Basic Guide to Decentralized Finance

Section 1 : what is decentralized finance?

Decentralized finance (DeFi) is an ecosystem of financial tools that are built on the Ethereum (and others) blockchain. For the purposes of simplicity, we will be focusing on Ethereum for this guide — as it’s by far the biggest DeFi ecosystem.

The primary advantage of DeFi is that it’s trustless, and unregulatable. The recent drama within traditional financial markets has shown how much we can’t trust the institutions to fairly manage financial tools.

DeFi platforms cover a massive range of different functions, and are always evolving. These dApps (decentralized applications) facilitate such things as trading, borrowing, lending, insurance, and more.

The example I will use in this article is $MIR / Mirror Protocol — which I think will be the most immediately interesting project on DeFi for a lot of newcomers. This is because it allows for the decentralized trading and clearing of “synthetic” assets, notably : stocks. What this means is that the user can trade stocks on a totally decentralized exchange — one that doesn’t have the ability to limit your buying or selling at the whim.

Section 2 : the absolute basics

Getting Ethereum

For this article, I’m going to assume that you’ve made your way onto a centralized exchange (known in short as a CEX, like Coinbase or Binance) — these can be useful as FIAT currency on-ramps, to get you started trading on DeFi.

Once you have some money on a CEX, then what you need to do is buy some Ethereum ($ETH) : this is what you’ll often use to purchase tokens throughout the ecosystem, and, most importantly, what you’ll use to pay for transactions on the network (referred to as gas fees.)

Setting up an Ethereum wallet

After you’ve acquired some $ETH, it’s time to set up your own Ethereum wallet to hold them in. This will act as your account for all Ethereum based tokens, and will be allocated a unique address that will serve as the identifier for you when transacting from this wallet.

In order to a create a wallet, you must download a wallet application, or extension in this case. For the example, I will be using Metamask : which can be downloaded HERE.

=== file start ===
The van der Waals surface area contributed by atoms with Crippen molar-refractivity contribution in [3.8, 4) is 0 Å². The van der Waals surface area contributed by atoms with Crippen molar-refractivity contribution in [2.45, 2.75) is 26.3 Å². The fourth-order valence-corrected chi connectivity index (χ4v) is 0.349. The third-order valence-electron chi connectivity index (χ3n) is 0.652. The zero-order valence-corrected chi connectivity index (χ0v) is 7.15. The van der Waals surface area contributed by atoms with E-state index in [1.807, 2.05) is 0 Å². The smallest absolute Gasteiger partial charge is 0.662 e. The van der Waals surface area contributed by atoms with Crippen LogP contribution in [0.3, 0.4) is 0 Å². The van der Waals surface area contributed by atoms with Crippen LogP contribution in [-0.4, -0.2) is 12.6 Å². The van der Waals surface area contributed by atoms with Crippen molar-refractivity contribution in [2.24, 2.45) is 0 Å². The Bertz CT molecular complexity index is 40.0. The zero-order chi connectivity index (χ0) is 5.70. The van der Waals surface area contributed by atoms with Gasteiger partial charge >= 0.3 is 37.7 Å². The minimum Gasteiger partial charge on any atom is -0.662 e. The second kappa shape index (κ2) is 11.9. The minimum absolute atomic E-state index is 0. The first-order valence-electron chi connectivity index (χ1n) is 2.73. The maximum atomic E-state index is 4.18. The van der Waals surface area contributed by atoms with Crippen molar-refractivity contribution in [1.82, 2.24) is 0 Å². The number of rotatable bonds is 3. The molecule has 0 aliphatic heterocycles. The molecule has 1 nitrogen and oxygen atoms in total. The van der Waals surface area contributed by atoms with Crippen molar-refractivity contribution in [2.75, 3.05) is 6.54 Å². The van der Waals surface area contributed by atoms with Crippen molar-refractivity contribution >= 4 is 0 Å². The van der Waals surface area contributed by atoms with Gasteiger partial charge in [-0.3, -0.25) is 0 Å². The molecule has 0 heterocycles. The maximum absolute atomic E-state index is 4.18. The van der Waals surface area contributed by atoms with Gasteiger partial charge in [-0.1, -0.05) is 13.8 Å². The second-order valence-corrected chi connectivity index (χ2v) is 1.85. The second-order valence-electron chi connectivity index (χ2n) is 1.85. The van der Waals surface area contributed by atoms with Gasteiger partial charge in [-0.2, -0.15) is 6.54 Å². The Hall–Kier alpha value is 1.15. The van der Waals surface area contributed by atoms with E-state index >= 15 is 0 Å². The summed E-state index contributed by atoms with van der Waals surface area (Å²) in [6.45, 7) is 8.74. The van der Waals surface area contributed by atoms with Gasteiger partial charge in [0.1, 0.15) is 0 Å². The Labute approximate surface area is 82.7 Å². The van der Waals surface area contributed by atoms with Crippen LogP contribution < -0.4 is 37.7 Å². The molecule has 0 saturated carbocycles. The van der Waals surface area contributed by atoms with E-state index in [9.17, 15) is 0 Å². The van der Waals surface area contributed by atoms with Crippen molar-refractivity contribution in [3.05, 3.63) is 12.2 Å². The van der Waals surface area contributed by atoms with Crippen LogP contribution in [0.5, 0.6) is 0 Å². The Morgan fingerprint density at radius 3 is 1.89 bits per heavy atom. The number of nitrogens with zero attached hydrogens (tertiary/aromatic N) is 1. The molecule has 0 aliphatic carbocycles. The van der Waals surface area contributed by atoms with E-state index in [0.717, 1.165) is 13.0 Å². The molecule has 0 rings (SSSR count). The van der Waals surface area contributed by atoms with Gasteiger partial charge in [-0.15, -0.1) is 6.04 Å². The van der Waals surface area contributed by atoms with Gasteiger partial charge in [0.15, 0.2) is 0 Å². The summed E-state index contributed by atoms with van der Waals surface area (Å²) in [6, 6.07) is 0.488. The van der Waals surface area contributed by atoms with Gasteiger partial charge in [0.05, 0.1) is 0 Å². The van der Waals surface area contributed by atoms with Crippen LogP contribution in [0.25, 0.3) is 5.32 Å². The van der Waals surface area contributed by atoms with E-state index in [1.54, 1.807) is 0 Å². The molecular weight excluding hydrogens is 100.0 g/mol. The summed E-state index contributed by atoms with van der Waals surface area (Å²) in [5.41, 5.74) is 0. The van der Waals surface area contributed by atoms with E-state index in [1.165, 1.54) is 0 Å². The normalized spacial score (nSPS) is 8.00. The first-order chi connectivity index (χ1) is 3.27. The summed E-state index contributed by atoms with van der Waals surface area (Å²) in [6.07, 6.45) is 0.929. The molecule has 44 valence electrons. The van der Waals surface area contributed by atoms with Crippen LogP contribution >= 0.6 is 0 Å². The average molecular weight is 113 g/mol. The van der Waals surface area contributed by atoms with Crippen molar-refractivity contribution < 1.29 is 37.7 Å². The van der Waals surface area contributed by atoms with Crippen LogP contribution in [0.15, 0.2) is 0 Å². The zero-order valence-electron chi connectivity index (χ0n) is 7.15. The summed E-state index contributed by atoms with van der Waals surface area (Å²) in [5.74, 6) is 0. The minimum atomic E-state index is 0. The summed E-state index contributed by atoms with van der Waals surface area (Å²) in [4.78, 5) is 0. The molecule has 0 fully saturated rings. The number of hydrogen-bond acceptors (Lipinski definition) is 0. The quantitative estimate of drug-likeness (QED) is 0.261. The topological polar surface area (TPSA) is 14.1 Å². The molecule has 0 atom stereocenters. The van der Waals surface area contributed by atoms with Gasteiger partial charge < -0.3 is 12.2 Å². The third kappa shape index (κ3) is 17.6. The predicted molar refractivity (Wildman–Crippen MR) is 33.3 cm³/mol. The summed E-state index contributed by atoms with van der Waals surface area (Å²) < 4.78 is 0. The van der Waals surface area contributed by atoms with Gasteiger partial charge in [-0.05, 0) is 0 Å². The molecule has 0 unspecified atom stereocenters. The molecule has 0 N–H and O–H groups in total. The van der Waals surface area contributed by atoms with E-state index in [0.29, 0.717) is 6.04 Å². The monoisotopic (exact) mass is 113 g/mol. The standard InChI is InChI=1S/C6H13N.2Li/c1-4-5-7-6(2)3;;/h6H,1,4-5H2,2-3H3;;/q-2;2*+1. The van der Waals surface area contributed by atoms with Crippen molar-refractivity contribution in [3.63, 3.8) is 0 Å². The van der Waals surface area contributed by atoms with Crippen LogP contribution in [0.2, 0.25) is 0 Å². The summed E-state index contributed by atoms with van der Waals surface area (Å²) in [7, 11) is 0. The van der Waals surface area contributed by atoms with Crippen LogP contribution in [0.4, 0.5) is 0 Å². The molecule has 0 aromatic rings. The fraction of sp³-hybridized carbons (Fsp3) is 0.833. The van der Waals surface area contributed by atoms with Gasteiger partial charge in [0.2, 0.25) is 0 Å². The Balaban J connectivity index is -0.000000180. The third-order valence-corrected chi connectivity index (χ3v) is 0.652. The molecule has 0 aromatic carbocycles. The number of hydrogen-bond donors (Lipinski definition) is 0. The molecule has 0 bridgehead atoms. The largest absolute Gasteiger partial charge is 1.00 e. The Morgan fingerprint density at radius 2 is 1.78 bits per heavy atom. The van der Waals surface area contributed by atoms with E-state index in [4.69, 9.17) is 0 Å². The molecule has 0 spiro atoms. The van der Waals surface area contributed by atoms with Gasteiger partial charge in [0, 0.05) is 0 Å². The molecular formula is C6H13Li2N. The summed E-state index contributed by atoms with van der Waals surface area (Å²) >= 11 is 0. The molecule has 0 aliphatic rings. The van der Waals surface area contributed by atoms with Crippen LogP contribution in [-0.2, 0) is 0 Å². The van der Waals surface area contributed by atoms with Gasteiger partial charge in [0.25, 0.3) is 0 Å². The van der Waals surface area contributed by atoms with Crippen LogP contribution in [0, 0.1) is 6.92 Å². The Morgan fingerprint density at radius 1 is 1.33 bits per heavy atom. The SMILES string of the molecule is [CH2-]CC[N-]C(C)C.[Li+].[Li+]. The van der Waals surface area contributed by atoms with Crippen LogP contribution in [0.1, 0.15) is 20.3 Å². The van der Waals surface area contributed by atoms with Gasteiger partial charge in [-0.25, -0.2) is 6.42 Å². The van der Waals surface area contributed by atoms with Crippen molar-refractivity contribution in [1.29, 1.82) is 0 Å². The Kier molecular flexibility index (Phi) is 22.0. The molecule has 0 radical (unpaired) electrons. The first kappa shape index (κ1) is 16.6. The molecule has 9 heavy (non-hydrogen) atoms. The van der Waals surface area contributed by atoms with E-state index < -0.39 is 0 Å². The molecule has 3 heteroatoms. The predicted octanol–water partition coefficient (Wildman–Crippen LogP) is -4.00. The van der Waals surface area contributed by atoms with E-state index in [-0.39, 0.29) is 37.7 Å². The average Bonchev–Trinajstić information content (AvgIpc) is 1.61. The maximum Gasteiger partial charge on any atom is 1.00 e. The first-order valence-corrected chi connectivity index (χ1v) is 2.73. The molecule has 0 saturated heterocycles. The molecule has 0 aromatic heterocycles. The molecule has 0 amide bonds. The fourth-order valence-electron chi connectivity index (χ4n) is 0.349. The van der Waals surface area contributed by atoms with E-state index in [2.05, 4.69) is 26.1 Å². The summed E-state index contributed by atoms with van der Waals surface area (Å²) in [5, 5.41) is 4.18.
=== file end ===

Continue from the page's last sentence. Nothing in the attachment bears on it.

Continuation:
Once you have it downloaded, you’ll be prompted with the option to create a new wallet. Write down the seed phrase and store it in a secure place.

Choose the option on the right, and follow the steps!

After you have completed setting up your wallet, you should see a drop down menu like this (if using the extension) :

It’s fairly self explanatory, in what is displayed. The only thing that isn’t immediately intuitive is that the address of your wallet is displayed in the top middle under “Account 1” — simply click this to copy it to your keyboard. This acts as a unique identifier for your wallet, and will show up on every transaction you make.

Loading Ethereum onto your wallet

Now that you have your Ethereum wallet set up, simply send $ETH from the CEX to your new wallet’s address (which can be seen in the top middle of the Metamask appliation, click to copy the full address.)

Making a purchase

To buy a token, you need to use what’s called an Automated Market Maker (AMM). These allow any project to list their token, without centralized oversight. The most commonly used one is called Uniswap, and it’s what we’ll use in the example.

The easiest way for beginners to find new projects, see information, and get access to the Uniswap pairing is via On Dextools you’ll be able to search for projects mentioned and get quick access to useful links like their Telegram, Website, Twitter, etc.

So, let’s say we wanted to buy $MIR / Mirror Protocol : first thing people commonly do is find information regarding it from Dextools. So, navigate to, and then search “MIR”, or alternatively paste the contract address (the unique address of the token contract, which should always be verified from a trustworthy source before buying.)